In my previous blog, I explained the process of creating strongly typed access to a group of related settings in the .NET Core using the Options pattern. I also talked about the IOptions, IOptionsSnapshot, and IOptionsMonitor interface in .Net Core. In this blog, I have moved a step ahead by diving deep into the additional features offered by IOptions on .NET Core.
Here, I am going to build the same example as discussed in my previous blog on IOptions. Before I start the process, kindly go through the blog to understand the basics of the Options pattern in .NET Core.
Quick Recap Of The Application: We have a .NET 5 Web API project with an API to generate the report. Next, send that report to some recipients with a subject that we can customize. So, we have a ReportController with a post API for the same. We have a couple of services, namely ReportService and EmailService to generate the report and send the report as an email, respectively. The EmailService is registered as Singleton scoped dependency, and it reads the configuration parameter for Subject and Recipients via IOptionsMonitor.
We will go back to having EmailOptions as the private field in EmailService rather than IOptionsMonitor<EmailOptions>. Since we are reading CurrentValue in the constructor and EmailService is a singleton service, this will give rise to the problem where the service won’t read the latest value from the configuration while the application is still running. Now, let’s fix that using the OnChange listener provided by IOptionsMonitor. In the constructor, in addition to setting the EmailOptions, we will also register an OnChange listener for IOptionsMonitor. In that listener, we will reset our field to the latest value provided by IOptionsMonitor.
EmailOptions in EmailService
Register OnChange in EmailService
Now, let us start the application and see what happens when we change configuration values. As soon as I change the configuration values and save the file, the breakpoint which I had set on the OnChange listener got hit.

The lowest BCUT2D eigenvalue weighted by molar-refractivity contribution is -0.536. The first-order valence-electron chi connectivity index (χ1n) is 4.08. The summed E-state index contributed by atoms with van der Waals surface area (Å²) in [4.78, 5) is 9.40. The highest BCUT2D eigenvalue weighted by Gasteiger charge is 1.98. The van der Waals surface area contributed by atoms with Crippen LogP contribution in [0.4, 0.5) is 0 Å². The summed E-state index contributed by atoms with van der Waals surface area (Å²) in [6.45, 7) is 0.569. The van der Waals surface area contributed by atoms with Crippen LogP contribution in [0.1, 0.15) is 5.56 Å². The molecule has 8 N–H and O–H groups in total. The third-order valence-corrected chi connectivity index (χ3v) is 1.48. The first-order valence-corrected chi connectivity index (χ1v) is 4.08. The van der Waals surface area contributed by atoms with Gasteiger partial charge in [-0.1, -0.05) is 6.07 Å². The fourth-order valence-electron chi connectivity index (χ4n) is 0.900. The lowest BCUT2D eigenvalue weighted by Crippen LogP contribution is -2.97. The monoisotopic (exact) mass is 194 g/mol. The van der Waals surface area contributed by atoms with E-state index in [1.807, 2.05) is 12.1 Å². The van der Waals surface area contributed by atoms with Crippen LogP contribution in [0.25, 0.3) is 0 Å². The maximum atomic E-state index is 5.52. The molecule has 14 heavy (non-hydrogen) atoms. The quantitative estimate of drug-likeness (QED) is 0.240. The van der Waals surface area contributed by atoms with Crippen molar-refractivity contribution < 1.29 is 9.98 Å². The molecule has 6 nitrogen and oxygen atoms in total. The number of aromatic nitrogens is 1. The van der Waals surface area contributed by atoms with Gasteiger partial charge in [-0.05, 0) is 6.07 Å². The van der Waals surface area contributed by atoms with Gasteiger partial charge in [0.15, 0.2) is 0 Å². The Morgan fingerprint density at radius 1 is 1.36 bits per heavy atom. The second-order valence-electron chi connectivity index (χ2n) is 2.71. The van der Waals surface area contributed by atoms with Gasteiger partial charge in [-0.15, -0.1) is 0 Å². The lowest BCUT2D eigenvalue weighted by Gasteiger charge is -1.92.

Email Options modified in appsettings.json
OnChange in EmailService
Application run with Email Options modified
This is precisely what we wanted. Now, whenever EmailService’s Send method is called, we can read the latest values from the configuration. Whenever EmailOptions configuration changes, we capture the newest value in the OnChange listener. Note that the OnChange listener is only available for IOptionsMonitor and not IOptionsSnapshot, and the reason being IOptionsSnapshot never had this problem in the first place. With IOptionsSnapshot, we were already able to read the latest configuration values in our service.
Now, let us consider another scenario. If some exceptions occur in our code, we should handle them gracefully and email the administrators to let them know about the exception. And, we want to use the same EmailService to send the admin email. Let us first write some code to handle the exceptions in our code. We will add UseExceptionHandler middleware in Configure method of the Startup class and take the exception thrown from subsequent middleware in the pipeline. We can also inject IEmailService in the Configure method, which has already been registered as a dependency in the ConfigureServices process. It is this code where we will retrieve the exception details and send emails to the administrators.
Please Note: this is just an example, and it is not the standard way notifications are handled for an application.
UseExceptionHandler in Configure